Gov. Edwards, Mayor-President Sharon Weston Broome and Community Leaders Announce Full Funding and Plans for Phase 1 of University Lakes Project
Baton Rouge, LA (STL.News) Gov. John Bel Edwards and Mayor-President Sharon Weston Broome, joined by fellow University Lakes Project partners, announced today that Phase 1 of the University Lakes Project is now fully funded. Construction will begin this summer, led by Sevenson Environmental Services. The governor and mayor-president shared public comments alongside LSU President William F. Tate IV, Baton Rouge Area Foundation CEO Chris Meyer and BREC Superintendent Corey Wilson.
“Today’s announcement marks an important milestone for the greater Baton Rouge community and the many people throughout our state who visit and enjoy the University Lakes regularly,” said Gov. Edwards. “The start of construction to restore the lakes is now just a few months away. This important and exciting initiative is the outcome of the early vision of the Baton Rouge Area Foundation and the more recent collaboration and funding of several community partners. As we revitalize and enhance this much-beloved area of Baton Rouge, we will also reduce flood risk for surrounding areas and increase recreational amenities for the broad community.”
The Louisiana Watershed Initiative is contributing $10 million to Phase 1 of the project through CDBG-MIT funding from the U.S. Department of Housing and Urban Development. The project will increase the storm water retention capacity of the lakes and reduce flood levels in surrounding areas during rain events. The project is proposed to accomplish expanding floodplain, creating marshland, improving water quality and restoring wetlands and fish and wildlife habitats at the LSU and City Park Lakes. It will address flood storage through an improved detention basin and drainage, reducing flood levels for the low- to moderate-income areas north of the LSU campus, including the McKinley High School campus and areas downstream of the lakes. The CDBG-MIT funding represents nearly one-third of the funding committed for Phase 1.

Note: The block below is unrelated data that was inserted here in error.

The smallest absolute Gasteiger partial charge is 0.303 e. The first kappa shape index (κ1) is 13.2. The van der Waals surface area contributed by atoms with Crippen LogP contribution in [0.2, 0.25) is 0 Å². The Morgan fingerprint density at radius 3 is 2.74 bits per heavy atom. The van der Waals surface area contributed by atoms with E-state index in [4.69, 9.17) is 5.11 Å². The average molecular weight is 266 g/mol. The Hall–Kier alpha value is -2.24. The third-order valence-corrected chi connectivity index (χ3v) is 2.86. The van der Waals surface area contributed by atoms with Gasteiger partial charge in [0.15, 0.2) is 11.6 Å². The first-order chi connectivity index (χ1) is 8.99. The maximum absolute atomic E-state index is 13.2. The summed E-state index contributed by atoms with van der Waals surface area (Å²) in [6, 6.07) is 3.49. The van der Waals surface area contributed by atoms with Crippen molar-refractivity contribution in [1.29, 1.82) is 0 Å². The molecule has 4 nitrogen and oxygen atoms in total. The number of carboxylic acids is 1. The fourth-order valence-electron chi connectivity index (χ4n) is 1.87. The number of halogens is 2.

The coalition that was formed to restore the lakes includes the State of Louisiana, the City of Baton Rouge and Parish of East Baton Rouge, BREC, LSU and the Baton Rouge Area Foundation. The University Lakes Project is being implemented by University Lakes, LLC, which was established by the LSU Real Estate and Facilities Foundation, an affiliate of the LSU Foundation. Mayor-President Broome noted the collaborative nature of the project partnership and echoed the project’s importance to the City of Baton Rouge and Parish of East Baton Rouge.
Mayor Broome said, “The University Lakes have long been a spot where Baton Rouge residents and our visitors have gathered, fished, exercised and enjoyed nature. These improvements will make that a possibility for many more people in the future and will heighten the experience for all who spend time in this area.”
The first phase of the University Lakes Project includes water quality, flood risk reduction (dredging) efforts and mobility improvements addressing the key areas identified as critical by participants in the public engagement process. The dredging will allow City Park, Erie, College, Crest and Campus Lakes to be deepened, as well as a portion of University Lake. Major elements of Phase 1 are:
- Dredge material will be used to create the foundation for living shorelines to help manage and clean stormwater before it enters the lakes.
- Weirs and control structures will be improved to increase the flood storage capacity that the lakes can provide.
- City Park and University Lakes will become hydraulically connected and a new May Street bridge constructed, which will allow paddlers and wildlife to move between the two largest lakes more freely.
- Key mobility improvements will include crucial safety adjustments to intersections and providing dedicated paths for pedestrians and cyclists in the areas where they are needed most.
Phase 1 completion is expected by December 2023 at a total cost of $32 million. Phase 2, dependent upon future funding, will deepen and reshape the remainder of University Lake.